The food is British and modern and the sort of place you should bring your overseas friends to show them what British food is all about these days. It’s also ultra seasonal, with a strong, though not exclusive, emphasis on fish and seafood.
On that sea theme, the top of menu offered – a gulls egg – now there’s something you don’t see everyday -a rare treat, shrouded in a fair bit of hype. The sort of thing 10 years ago you’d perhaps only get in one of the Gentleman’s Clubs in Pall Mall (Mr Hooper can you confirm?). I’ve read about them, but that’s about it. Mark Hix and Simon Hopkinson swoon and speak in hushed tones about these speckled treats and they have a season so short you really could blink and miss it. So yes, I had to have one.
Very rich and very subtle with just a hint of the sea. On the side some homemade mayonnaise and celery salt . I could see to some they might not be worth the fuss and for others a touch rich. I can also see how they’d hook you. I liked it. Worthy revenge for that gull that stole my chips when I was young.
The wine list is certainly worthy of mention. It ticks all the boxes its considered and has some nice options by the glass and carafe. They even have a few obscurities to get the oenophiles excited – cue- Georgian amphora wine. Anyone who is familiar with their natural wines or attended the recent RAW wine fair will know these wines and they are starting to turn the critics head.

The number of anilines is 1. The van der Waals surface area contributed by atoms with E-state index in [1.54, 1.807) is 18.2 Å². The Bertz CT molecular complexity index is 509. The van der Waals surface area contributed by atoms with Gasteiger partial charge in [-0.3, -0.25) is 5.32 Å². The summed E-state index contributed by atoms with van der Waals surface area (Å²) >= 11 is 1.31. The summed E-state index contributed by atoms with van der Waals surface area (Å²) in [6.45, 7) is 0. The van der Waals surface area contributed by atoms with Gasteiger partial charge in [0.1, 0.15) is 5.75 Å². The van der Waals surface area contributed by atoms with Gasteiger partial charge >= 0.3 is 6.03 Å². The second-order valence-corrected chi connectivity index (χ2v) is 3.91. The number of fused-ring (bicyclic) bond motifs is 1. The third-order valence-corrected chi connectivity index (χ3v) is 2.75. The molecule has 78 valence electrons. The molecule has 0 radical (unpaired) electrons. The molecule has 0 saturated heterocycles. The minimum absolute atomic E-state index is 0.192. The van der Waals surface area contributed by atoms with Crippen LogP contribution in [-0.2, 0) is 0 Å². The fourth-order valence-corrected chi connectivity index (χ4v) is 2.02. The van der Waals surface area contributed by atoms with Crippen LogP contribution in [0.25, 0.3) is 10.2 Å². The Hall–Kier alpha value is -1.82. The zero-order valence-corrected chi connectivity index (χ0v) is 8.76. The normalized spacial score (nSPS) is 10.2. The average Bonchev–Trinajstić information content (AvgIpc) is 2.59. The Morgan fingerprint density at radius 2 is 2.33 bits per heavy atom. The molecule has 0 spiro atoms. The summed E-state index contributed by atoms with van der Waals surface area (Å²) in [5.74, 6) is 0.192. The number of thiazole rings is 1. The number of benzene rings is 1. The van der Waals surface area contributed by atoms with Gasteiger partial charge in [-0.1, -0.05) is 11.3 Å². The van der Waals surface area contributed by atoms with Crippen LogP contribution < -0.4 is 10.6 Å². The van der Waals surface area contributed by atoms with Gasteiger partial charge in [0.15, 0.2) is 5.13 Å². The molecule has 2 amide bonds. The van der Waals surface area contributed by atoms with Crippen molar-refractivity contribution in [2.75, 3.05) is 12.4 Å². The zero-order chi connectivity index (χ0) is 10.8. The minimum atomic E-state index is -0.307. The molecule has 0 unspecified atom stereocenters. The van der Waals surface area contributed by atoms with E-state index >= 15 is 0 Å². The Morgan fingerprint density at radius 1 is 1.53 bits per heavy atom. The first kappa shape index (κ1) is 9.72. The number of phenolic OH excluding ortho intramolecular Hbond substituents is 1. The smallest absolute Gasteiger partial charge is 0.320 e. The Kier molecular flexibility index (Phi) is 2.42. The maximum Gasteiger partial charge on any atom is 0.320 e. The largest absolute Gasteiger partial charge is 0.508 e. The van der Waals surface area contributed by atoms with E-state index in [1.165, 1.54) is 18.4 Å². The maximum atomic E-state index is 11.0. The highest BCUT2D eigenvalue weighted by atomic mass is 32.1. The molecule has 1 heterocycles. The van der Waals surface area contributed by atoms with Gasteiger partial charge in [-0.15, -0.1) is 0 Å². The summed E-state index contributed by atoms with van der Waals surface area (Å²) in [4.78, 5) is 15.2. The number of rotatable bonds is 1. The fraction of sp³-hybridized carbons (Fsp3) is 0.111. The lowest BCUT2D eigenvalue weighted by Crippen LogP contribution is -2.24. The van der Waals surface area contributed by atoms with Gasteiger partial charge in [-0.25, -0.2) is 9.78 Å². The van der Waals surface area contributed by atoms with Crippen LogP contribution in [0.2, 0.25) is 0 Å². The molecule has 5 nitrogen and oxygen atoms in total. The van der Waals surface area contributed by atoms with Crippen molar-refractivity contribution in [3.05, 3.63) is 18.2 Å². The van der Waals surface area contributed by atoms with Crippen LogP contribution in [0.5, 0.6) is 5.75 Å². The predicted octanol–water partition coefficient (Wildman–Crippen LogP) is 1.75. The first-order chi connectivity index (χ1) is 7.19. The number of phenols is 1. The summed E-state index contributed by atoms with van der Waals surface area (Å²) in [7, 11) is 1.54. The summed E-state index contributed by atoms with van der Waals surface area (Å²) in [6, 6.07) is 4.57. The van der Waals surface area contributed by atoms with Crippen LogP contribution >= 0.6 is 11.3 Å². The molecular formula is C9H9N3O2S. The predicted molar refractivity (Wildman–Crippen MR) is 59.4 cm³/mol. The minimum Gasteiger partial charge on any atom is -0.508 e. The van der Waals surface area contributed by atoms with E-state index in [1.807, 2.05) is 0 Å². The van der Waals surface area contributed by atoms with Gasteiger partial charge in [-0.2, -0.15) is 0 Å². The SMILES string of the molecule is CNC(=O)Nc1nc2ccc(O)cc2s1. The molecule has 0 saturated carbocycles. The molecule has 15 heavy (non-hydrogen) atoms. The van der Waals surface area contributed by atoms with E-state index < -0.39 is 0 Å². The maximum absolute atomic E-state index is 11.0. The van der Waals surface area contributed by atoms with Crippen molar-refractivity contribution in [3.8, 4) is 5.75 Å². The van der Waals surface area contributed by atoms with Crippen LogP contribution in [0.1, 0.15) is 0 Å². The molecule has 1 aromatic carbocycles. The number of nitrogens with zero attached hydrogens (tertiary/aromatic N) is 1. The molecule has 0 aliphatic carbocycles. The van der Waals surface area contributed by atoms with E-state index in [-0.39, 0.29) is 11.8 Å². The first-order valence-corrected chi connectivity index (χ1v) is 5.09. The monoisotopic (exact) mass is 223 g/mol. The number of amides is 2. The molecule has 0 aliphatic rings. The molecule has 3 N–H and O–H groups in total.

There is good attention to detail without it being over thought or naff. Everything including our water jug is English pottery and that feels in keeping . Downstairs the raw bar with its impressive seafood display sits next to bar proper and the rest of the room taken up by bustling groups of tables. The upstairs dining room is a little quieter though equally informal. There’s a nice booth set to the side of the rest of the room which would be good for a group.
Kicking off with a very decent Terrine its a promising start. A terrine that easily passes the test.
Green Shore crab bisque rich and velvety and had some decent chunks of white crab meat lurking throughout but it left me a little flat. I was expecting some more sweetness to come through but others will like its more classical flavour I suspect.
The Crab Salad was a different beast altogether. A generous pile of Sweet white crab meat well flavoured with and a good amount of chive mayo and brown crab meat on the side. No mucking about with the classic here. Everything spoke for itself. Not the cheapest, but quality seafood, rarely is.
Suckling kid I know this because these days even a cursory look at Twitter will reveal any number of people and Bloggers who were in before you for Lunch. On this day the lunch crowds looked better. Maybe with our later dinner I got the last of the rations? It was still pretty delicious, served simply with some greens, St Georges mushrooms and a rich creamy meaty gravy.
We almost skipped dessert / pudding. Earlier diners had beaten us to the the almond tart had been consumed sadly. The apple crumble looked a hearty portion enough for 2. Its served in the increasingly ubiquitous falconware enamel tins. But I like these – my mum used to make a rice pudding in a battered one and they don’t look out of place.
But I called the waitress back and went for the blackthorn jelly and cream. Thank god I did. A perfect jelly, tart and not too sweet. Served with nothing more than Ayrshire cream so sweet and delicious you could still taste it on the way home.
A simple great finish.
Newman St Tavern, Nr Goodge St, London.
(Interior Photo: Sustainable Restaurant Association)